2012 214 pages

With "mad Men" closing it's season this year, I found this book to be quite interesting. Jane Maas climbed to the top of ad agencies in new york city. She dealt with clairol, cereal manufacturers, dish soap and a multitude of other products, looking for tag lines for consumer memory of the product while they grocery shopped.

Another part of the book is about how women placed in such agencies from coffee getters, secretaries to script writers while having or not having sex with the b
An enjoyable romp through an era when women were first gaining foothold on the corporate ladder. Have we really "come a long way,baby"? Maybe, not so much as we'd like to think. Entering the working world near the end of the Mad era, so much of what Maas had to say about women in the workplace hit home. I do remember when...

I agree with fellow reviewers that the audiobook reader was a poor least initially. Her clipped, "Tandor Media, Coach in a Box" , swallow the end of every sentenc
Nicole Long
When I picked this out to read, I anticipated a light, humorous read about the "truth" of women during the mad men Era. As a fan of the show, I thought that would be great. It was light hearted and humorous, at times, however, there were some pretty serious undertones that still resonate today. The sexism and pay discrepancy were expected. The end of the book addressed the guilt and difficulties that are still associated with working moms today. It is sad that 50 years later women are still exha ...more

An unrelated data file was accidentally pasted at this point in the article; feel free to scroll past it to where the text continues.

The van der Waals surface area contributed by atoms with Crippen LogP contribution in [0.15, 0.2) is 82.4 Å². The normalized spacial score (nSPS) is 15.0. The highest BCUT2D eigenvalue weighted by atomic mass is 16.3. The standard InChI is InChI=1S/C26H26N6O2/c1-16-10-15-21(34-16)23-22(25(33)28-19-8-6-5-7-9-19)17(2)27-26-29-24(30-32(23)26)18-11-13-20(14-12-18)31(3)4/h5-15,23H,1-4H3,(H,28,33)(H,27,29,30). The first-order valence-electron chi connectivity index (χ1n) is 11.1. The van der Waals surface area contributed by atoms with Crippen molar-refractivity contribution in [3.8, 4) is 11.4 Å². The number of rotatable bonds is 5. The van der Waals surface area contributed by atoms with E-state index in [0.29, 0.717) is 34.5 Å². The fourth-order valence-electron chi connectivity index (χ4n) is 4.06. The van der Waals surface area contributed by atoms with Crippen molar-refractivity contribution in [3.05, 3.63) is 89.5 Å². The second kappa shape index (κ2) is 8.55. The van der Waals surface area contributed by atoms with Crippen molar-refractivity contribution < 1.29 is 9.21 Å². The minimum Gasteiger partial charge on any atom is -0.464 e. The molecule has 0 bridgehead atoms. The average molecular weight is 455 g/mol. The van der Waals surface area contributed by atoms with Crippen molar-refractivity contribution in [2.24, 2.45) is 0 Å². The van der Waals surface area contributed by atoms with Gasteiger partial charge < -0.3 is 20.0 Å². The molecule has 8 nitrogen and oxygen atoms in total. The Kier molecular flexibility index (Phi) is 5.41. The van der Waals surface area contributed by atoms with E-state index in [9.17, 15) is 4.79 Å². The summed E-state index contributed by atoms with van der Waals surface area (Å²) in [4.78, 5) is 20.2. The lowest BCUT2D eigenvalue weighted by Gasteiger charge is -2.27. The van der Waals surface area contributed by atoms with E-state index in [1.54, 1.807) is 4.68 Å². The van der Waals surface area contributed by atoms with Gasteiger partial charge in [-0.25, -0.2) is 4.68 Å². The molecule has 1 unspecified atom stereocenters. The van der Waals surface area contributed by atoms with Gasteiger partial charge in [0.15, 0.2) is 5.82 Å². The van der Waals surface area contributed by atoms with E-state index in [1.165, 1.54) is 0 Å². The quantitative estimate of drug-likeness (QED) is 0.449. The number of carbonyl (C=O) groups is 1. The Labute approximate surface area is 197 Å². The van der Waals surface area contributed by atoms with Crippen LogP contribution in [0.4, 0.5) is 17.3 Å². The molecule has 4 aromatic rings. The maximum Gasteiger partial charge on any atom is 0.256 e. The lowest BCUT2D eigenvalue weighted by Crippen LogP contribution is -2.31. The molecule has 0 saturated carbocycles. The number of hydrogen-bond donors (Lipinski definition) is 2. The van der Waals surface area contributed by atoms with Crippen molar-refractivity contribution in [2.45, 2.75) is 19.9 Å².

Caryl Parker
Super interesting. I now want to read David Ogilvy's book
Evanston Public  Library
So, how accurate is the hugely popular AMC TV series Mad Men? Jane Maas's lively account of that era suggests that the show is pretty good at capturing the zeitgeist of the NY ad world. Maas was that rare breed of "career gal" in the 60s who worked her way up the ranks of some of the top NY agencies (think Peggy from the series). Naturally she has stories galore and tales to tell about the high jinks of her colleagues. Large egos, overly active sex lives, lots of imbibing, and a fair amount of b ...more
Jane Maas was one of the pioneering women in advertising during the 1960s, beginning her career as a copywriter and working her way up to Creative Director at Ogilvy & Mather. Her talent, tenacity and a supportive family helped her to succeed in a field that most women could only dream of entering.